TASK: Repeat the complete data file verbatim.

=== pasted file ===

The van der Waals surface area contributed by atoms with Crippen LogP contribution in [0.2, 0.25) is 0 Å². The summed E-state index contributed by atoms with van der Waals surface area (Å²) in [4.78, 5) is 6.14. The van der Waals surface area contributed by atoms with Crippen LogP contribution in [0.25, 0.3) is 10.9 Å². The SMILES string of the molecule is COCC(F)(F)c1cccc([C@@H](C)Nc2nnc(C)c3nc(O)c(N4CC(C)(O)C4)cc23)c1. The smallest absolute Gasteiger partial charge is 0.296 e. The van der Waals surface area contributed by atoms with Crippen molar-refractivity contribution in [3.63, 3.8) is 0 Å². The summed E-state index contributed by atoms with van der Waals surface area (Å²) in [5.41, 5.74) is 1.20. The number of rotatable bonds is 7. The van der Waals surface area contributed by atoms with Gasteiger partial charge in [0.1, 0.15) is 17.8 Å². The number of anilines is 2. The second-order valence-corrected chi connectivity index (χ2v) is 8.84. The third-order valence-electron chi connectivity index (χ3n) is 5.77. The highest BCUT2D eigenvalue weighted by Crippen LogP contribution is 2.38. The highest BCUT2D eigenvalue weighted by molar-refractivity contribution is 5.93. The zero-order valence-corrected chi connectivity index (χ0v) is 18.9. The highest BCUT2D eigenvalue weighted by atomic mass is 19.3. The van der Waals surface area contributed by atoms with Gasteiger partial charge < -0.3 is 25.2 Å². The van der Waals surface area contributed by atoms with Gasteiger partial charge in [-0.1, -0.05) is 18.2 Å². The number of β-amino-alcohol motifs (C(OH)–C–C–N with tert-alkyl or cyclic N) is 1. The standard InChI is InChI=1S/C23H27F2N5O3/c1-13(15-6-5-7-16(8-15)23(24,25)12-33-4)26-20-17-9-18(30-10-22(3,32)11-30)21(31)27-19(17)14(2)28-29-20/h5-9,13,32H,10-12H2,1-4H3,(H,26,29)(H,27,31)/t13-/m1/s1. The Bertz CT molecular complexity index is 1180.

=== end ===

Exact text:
The van der Waals surface area contributed by atoms with Crippen LogP contribution in [0.2, 0.25) is 0 Å². The summed E-state index contributed by atoms with van der Waals surface area (Å²) in [4.78, 5) is 6.14. The van der Waals surface area contributed by atoms with Crippen LogP contribution in [0.25, 0.3) is 10.9 Å². The SMILES string of the molecule is COCC(F)(F)c1cccc([C@@H](C)Nc2nnc(C)c3nc(O)c(N4CC(C)(O)C4)cc23)c1. The smallest absolute Gasteiger partial charge is 0.296 e. The van der Waals surface area contributed by atoms with Crippen molar-refractivity contribution in [3.63, 3.8) is 0 Å². The summed E-state index contributed by atoms with van der Waals surface area (Å²) in [5.41, 5.74) is 1.20. The number of rotatable bonds is 7. The van der Waals surface area contributed by atoms with Gasteiger partial charge in [0.1, 0.15) is 17.8 Å². The number of anilines is 2. The second-order valence-corrected chi connectivity index (χ2v) is 8.84. The third-order valence-electron chi connectivity index (χ3n) is 5.77. The highest BCUT2D eigenvalue weighted by Crippen LogP contribution is 2.38. The highest BCUT2D eigenvalue weighted by molar-refractivity contribution is 5.93. The zero-order valence-corrected chi connectivity index (χ0v) is 18.9. The highest BCUT2D eigenvalue weighted by atomic mass is 19.3. The van der Waals surface area contributed by atoms with Gasteiger partial charge < -0.3 is 25.2 Å². The van der Waals surface area contributed by atoms with Gasteiger partial charge in [-0.1, -0.05) is 18.2 Å². The number of β-amino-alcohol motifs (C(OH)–C–C–N with tert-alkyl or cyclic N) is 1. The standard InChI is InChI=1S/C23H27F2N5O3/c1-13(15-6-5-7-16(8-15)23(24,25)12-33-4)26-20-17-9-18(30-10-22(3,32)11-30)21(31)27-19(17)14(2)28-29-20/h5-9,13,32H,10-12H2,1-4H3,(H,26,29)(H,27,31)/t13-/m1/s1. The Bertz CT molecular complexity index is 1180.